Madeline Ford, Executive Chief Librarian
Jacqueline DiSanto, Assistant Professor/Unit Coordinator, Early-Childhood Education
Open Educational Resources (OER) comes to Hostos thanks to a $300,000 Achieving the Dream grant, shared with two other CUNY community colleges and funded in late spring 2016. We had several questions as we worked together writing the proposal. How will OER benefit faculty and students? How do we find the right resources for our courses? How does this benefit the institution? Will faculty from liberal arts be interested in this project? The following is what we have learned so far.
For faculty, OER offer teaching, learning, and research resources that reside in the public domain or have been released under an intellectual-property license that permits their free use and/or adaptation by others. OERs include full courses, course materials, modules, textbooks, streaming media, tests, software and other tools, and/or techniques used to support access to knowledge. Students benefit from having content available with zero costs and a wealth of resources available to them.
The Early-Childhood Education (ECE) degree program was selected to be part of this grant. The final result will be that ECE students will be able to complete all 60 credits required for their degree with zero textbook costs—an anticipated savings of approximately $2800 across 60 required credits. Faculty from English, education, mathematics, and behavioral and social sciences are currently working on adapting their existing course. The goal is to complete at least one section of each required course by 2019.
There are several ways to identify OER materials for each course. The starting point must be the exact student-learning objectives, program-learning outcomes, and GenEd competencies used in the sections that relied on traditional for-purchase textbooks. Faculty who are developing OER sections have three choices: adopt, adapt, or create. They begin by reviewing the objectives, outcomes, competencies, topics, and assignments. Through a contract between Achieving the Dream and Lumen, a company that will certify our courses as OER and hosts the platform through which OER sections are accessed, we can select material from an international library. Faculty developers can adopt a complete course and use it in its entirety; they can select components from more than one existing course and compile a new OER course; or they can create their own content units and resources. Regardless of which way our OER sections are developed, once completed, they will be available internationally through Lumen.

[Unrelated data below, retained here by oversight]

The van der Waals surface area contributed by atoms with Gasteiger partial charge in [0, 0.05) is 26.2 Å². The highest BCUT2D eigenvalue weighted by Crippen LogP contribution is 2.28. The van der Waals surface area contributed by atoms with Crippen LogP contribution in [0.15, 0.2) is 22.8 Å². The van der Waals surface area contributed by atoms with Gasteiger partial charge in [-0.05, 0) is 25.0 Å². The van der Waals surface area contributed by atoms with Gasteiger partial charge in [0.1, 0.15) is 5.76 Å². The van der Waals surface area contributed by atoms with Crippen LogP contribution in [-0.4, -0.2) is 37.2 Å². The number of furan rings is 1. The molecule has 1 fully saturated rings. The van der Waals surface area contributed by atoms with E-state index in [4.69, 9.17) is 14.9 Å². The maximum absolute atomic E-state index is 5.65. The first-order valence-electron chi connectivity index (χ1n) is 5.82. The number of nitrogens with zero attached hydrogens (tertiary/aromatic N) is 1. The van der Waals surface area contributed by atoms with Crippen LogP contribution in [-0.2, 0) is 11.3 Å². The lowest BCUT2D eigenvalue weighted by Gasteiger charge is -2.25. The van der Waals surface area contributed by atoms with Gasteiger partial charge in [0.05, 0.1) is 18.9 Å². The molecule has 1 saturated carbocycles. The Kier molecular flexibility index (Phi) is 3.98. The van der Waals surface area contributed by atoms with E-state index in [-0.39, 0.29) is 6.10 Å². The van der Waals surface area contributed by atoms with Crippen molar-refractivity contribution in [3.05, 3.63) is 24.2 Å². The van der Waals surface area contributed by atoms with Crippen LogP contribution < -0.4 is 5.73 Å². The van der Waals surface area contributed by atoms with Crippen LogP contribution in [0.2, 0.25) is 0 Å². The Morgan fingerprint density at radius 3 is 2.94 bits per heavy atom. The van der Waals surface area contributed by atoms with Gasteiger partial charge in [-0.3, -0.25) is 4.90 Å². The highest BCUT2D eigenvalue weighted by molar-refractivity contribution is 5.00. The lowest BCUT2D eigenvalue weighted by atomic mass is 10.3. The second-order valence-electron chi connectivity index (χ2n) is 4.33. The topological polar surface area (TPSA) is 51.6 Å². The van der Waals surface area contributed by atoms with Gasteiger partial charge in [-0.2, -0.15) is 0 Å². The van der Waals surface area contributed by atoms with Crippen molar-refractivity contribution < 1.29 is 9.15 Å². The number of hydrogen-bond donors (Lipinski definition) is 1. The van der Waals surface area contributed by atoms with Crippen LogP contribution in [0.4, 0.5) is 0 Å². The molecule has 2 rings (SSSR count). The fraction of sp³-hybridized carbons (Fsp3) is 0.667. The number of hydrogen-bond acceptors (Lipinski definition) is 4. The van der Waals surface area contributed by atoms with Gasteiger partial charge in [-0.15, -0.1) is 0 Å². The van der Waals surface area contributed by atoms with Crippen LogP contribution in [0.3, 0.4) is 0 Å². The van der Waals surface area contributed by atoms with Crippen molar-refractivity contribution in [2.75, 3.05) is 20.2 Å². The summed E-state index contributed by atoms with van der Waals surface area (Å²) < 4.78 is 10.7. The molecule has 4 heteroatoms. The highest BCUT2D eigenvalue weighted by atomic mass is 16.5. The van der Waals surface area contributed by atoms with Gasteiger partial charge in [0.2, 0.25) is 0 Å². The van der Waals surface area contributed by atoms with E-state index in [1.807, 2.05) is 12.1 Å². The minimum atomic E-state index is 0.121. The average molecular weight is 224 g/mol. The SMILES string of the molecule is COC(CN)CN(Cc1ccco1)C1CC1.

As we strive to reach a 50 percent graduation rate by 2021-2022, the proliferation of OER will help students reduce their costs, thereby reducing one of the factors that often delays graduations—lack of funds. It is also expected to level the academic playing field because all students will have content on the first day of class—no more waiting for the second-hand book to come from another state or students using earlier editions that may be dog-eared and incomplete. We expect that students will feel more competent, will be better able to pace the work because can access it from any computer or mobile devise, and, therefore, will be less likely to drop the class.
Before agreeing to join the grant proposal, we were charged with asking the chairs of each department whether or not they would encourage a faculty member to create the OER and whether they would schedule it every semester once it was certified. We had the support of all departments and had faculty members enthusiastically promise to develop courses. One of the key components to this work is the partnership between library faculty and teaching faculty from the different academic content areas. For each course, a specific library faculty member is assigned to serve as a co-researcher, sifting through available OER material and researching for resources when Lumen does not have what we need. This collegial approach serves top reduce any apprehension about delving into an unfamiliar means of delivering instructional information.
Two additional goals for this OER grant exist. Besides creating an entire degree program that can be offered free of any cost for textbooks, workbooks, or supplemental materials, we hope to expand the number of sections offered, and to consider using the existing OER sections in liberal arts courses as a springboard to the development of additional OER degrees.
Students will be taking the first OER sections in the spring 2017 semester. EDU 101, ENG 110, and MAT 100 will each have sections with the CUNYFirst attribute ZERO, signifying zero textbook cost. Additional courses will be added each semester. We are grateful to Professors Tanvir Prince and Christine Hutchins, who are the first faculty members to develop OER sections.
A second all-day introductory workshop will be hosted by Lumen here at Hostos sometime in January. We will share the date shortly; all interested in learning more about OER are welcome.